The Knights Templar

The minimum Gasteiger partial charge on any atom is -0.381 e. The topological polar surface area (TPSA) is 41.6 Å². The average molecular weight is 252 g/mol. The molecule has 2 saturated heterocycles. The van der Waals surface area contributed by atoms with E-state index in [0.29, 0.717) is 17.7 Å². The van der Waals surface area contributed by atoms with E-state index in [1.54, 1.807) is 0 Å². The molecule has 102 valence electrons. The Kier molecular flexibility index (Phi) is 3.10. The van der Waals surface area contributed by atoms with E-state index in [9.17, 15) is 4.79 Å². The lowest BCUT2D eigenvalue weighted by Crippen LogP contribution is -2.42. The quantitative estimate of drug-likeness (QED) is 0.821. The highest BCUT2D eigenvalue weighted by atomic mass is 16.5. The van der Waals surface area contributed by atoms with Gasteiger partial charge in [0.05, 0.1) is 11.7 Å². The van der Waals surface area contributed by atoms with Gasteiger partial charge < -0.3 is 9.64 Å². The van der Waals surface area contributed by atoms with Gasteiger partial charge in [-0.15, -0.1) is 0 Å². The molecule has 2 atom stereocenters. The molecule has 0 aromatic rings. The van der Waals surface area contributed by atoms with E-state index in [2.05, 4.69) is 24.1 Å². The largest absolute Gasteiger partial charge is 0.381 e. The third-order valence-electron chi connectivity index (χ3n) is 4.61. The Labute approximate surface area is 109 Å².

"The knight of Christ, I say, may strike down with confidence and die yet more confidently, for he serves Christ when he strikes down, and serves himself when he falls."The Poor Fellow-Soldiers of Christ and of the Temple of Solomon a.k.a. The Order of the Temple a.k.a. The Knights Templar were a Christian religious order founded during The Crusades. Originally established to protect pilgrims on their way to the recently-conquered Holy Land, it soon became a major banking institution of unprecedented power, and so well-respected that even Muslims entrusted their money to them. Originally, the banking aspect was secondary (pilgrims to the Holy Land needed some place safe to store their possessions while they were away), but it soon became the Templar's primary purpose. However, after the Holy Land was taken back from the Europeans, the order's original purpose was lost. The end came when they incurred the envy of King Philip IV of France, who had seen the amount of money and land the Templars ownednote when the order was sheltering him from his enemies — money and land that the king now wanted for himselfnote . He started a campaign of defamation against the order, accusing the knights of all of sorts of heretical acts, from sodomy to worshipping cats to selling the Holy Land to the Saracens. Finally Pope Clement V (considered by most a French puppet, whose election Philip had engineered after the death of the previous pontiff, Philip's bitter enemy, Boniface VIII) had the order illegally disbanded and hundreds of Templars tried and burned at the stake. Outside of France, however, most of the Templars were adjudged innocent and were taken under the wing of their old rivals, the Hospitallers, while others managed to find sanctuary in the Iberian Peninsula by forming or joining new orders such as the Order of Christ in Portugal and the Orders of Montesa and Santiago in Aragon and Castile. The Knights Templar were skilled, pious, and occasionally highly-educated elite fighters, cavalry, and bankers. The order was, all-in-all, a fairly normal (if vastly successful until its demise) religious warrior class born from the upper crust of medieval society. Ironically enough, they only embodied the Knight Templar trope in their early days; within a few decades after their beginnings they had transformed, in the eyes of their more zealous contemporaries, into a notoriously tolerant organization that cultivated diplomatic contacts with the Muslim world; worked with Arab architects (which influenced the Gothic architecture seen everywhere in Europe), merchants, and even theologians; and disapproved of slaughtering enemies if they agreed to surrender. All of these points were used against them during the trials against them staged by Philip IV. The persistence of rumors that the Templars were somehow corrupt despite most evidence to the contrary means the Order is, to this day, an example of heroes with really bad publicity. The fact that the order ceased to exist effectively overnight, and that they're associated with a huge treasure trove, has since given rise to countless Ancient Conspiracy theories, but anything more is best left to, say, The Other Wiki. The fact that many of the Order's members in France were arrested, tortured into giving false confessions, and then burned at the stake on Friday 13th (October 13, 1307, to be precise), is often erroneously cited as the origin of the belief that Thirteen Is Unlucky. Pope Clement V only officially disbanded the Order in 1312. Recent Speculative Fiction tends to feature Templars In Name Only, with the term "Templar" slapped onto any militant religious order without any connection to the historical Templars. The in-universe origin of the term in such cases is often conspicuously vague, since in Real Life, "Templar" literally means "of the Temple"—and not just any temple, the Temple. Only one temple in the canon shared by Judaism and Christianity is referred with a "the": the Temple of Solomon in Jerusalem (as well as its Spiritual Successor built on the same spot). Fictional Templars, however, seem to have no problem existing even if no building of comparable cultural importance exists in their world. Trope Namer of Knight Templar, Knight Templar Parent, and Knight Templar Big Brother. Compare equally famous Military Orders The Teutonic Knights and The Knights Hospitallers. See also The Illuminati. Given that those on the receiving end of the Knights Templar's missions seldom like it, they are also a fairly frequent target of Take Thats, including Religion Rant Songs. They seem often to be pitted against The Hashshashin, even though in real life they had more of an Enemy Mine situation when they both fought the Sunni Turkish lords such as Saladin.